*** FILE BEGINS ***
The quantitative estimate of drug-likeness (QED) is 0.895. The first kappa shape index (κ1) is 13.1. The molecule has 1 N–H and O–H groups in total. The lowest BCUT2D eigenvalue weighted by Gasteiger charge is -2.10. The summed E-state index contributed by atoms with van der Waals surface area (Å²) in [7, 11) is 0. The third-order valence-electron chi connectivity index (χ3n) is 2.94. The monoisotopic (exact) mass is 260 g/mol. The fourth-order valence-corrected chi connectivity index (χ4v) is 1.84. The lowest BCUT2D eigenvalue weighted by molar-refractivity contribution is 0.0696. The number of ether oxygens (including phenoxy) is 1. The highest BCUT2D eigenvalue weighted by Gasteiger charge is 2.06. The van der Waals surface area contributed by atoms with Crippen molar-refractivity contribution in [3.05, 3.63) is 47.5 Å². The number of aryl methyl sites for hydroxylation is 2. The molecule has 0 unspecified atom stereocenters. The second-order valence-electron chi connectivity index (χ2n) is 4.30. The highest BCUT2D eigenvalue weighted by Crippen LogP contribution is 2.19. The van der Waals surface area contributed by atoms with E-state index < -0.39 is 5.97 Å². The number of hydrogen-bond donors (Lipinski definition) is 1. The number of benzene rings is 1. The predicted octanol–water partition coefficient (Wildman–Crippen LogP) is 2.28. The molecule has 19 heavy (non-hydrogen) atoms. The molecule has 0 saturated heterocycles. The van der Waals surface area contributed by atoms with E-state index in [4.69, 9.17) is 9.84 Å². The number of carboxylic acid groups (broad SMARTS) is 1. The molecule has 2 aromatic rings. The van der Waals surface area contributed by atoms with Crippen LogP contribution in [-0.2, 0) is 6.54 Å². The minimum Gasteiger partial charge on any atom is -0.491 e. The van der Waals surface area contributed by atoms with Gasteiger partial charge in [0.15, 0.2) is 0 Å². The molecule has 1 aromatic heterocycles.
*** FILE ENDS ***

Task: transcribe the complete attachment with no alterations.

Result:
The quantitative estimate of drug-likeness (QED) is 0.895. The first kappa shape index (κ1) is 13.1. The molecule has 1 N–H and O–H groups in total. The lowest BCUT2D eigenvalue weighted by Gasteiger charge is -2.10. The summed E-state index contributed by atoms with van der Waals surface area (Å²) in [7, 11) is 0. The third-order valence-electron chi connectivity index (χ3n) is 2.94. The monoisotopic (exact) mass is 260 g/mol. The fourth-order valence-corrected chi connectivity index (χ4v) is 1.84. The lowest BCUT2D eigenvalue weighted by molar-refractivity contribution is 0.0696. The number of ether oxygens (including phenoxy) is 1. The highest BCUT2D eigenvalue weighted by Gasteiger charge is 2.06. The van der Waals surface area contributed by atoms with Crippen molar-refractivity contribution in [3.05, 3.63) is 47.5 Å². The number of aryl methyl sites for hydroxylation is 2. The molecule has 0 unspecified atom stereocenters. The second-order valence-electron chi connectivity index (χ2n) is 4.30. The highest BCUT2D eigenvalue weighted by Crippen LogP contribution is 2.19. The van der Waals surface area contributed by atoms with E-state index < -0.39 is 5.97 Å². The number of hydrogen-bond donors (Lipinski definition) is 1. The number of benzene rings is 1. The predicted octanol–water partition coefficient (Wildman–Crippen LogP) is 2.28. The molecule has 19 heavy (non-hydrogen) atoms. The molecule has 0 saturated heterocycles. The van der Waals surface area contributed by atoms with E-state index in [4.69, 9.17) is 9.84 Å². The number of carboxylic acid groups (broad SMARTS) is 1. The molecule has 2 aromatic rings. The van der Waals surface area contributed by atoms with Crippen LogP contribution in [-0.2, 0) is 6.54 Å². The minimum Gasteiger partial charge on any atom is -0.491 e. The van der Waals surface area contributed by atoms with Gasteiger partial charge in [0.15, 0.2) is 0 Å². The molecule has 1 aromatic heterocycles.